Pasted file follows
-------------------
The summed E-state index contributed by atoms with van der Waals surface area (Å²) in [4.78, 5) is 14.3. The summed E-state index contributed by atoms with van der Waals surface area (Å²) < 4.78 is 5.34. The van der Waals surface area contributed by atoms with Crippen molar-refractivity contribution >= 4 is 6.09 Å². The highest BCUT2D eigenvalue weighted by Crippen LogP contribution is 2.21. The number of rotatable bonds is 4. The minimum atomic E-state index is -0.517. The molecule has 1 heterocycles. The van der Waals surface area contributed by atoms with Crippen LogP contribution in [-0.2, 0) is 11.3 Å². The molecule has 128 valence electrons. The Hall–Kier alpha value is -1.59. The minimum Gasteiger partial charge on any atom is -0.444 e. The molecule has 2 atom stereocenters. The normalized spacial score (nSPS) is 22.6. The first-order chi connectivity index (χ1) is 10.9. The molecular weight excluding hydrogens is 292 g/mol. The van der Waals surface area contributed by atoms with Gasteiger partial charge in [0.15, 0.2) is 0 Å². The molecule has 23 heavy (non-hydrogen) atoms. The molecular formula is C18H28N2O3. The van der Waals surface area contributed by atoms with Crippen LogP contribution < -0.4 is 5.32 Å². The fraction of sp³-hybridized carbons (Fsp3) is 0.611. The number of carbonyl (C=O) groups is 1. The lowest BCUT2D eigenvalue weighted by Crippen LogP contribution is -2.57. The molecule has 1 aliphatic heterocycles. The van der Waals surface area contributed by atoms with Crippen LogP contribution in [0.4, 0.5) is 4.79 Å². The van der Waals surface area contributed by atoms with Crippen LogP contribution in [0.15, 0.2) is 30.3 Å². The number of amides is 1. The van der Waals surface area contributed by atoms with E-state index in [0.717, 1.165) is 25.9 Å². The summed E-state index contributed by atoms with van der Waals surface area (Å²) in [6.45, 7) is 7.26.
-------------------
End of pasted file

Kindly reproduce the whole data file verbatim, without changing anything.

The summed E-state index contributed by atoms with van der Waals surface area (Å²) in [4.78, 5) is 14.3. The summed E-state index contributed by atoms with van der Waals surface area (Å²) < 4.78 is 5.34. The van der Waals surface area contributed by atoms with Crippen molar-refractivity contribution >= 4 is 6.09 Å². The highest BCUT2D eigenvalue weighted by Crippen LogP contribution is 2.21. The number of rotatable bonds is 4. The minimum atomic E-state index is -0.517. The molecule has 1 heterocycles. The van der Waals surface area contributed by atoms with Crippen LogP contribution in [-0.2, 0) is 11.3 Å². The molecule has 128 valence electrons. The Hall–Kier alpha value is -1.59. The minimum Gasteiger partial charge on any atom is -0.444 e. The molecule has 2 atom stereocenters. The normalized spacial score (nSPS) is 22.6. The first-order chi connectivity index (χ1) is 10.9. The molecular weight excluding hydrogens is 292 g/mol. The van der Waals surface area contributed by atoms with Gasteiger partial charge in [0.15, 0.2) is 0 Å². The molecule has 23 heavy (non-hydrogen) atoms. The molecular formula is C18H28N2O3. The van der Waals surface area contributed by atoms with Crippen LogP contribution < -0.4 is 5.32 Å². The fraction of sp³-hybridized carbons (Fsp3) is 0.611. The number of carbonyl (C=O) groups is 1. The lowest BCUT2D eigenvalue weighted by Crippen LogP contribution is -2.57. The molecule has 1 aliphatic heterocycles. The van der Waals surface area contributed by atoms with Crippen LogP contribution in [0.4, 0.5) is 4.79 Å². The van der Waals surface area contributed by atoms with Crippen LogP contribution in [0.15, 0.2) is 30.3 Å². The number of amides is 1. The van der Waals surface area contributed by atoms with E-state index in [0.717, 1.165) is 25.9 Å². The summed E-state index contributed by atoms with van der Waals surface area (Å²) in [6.45, 7) is 7.26.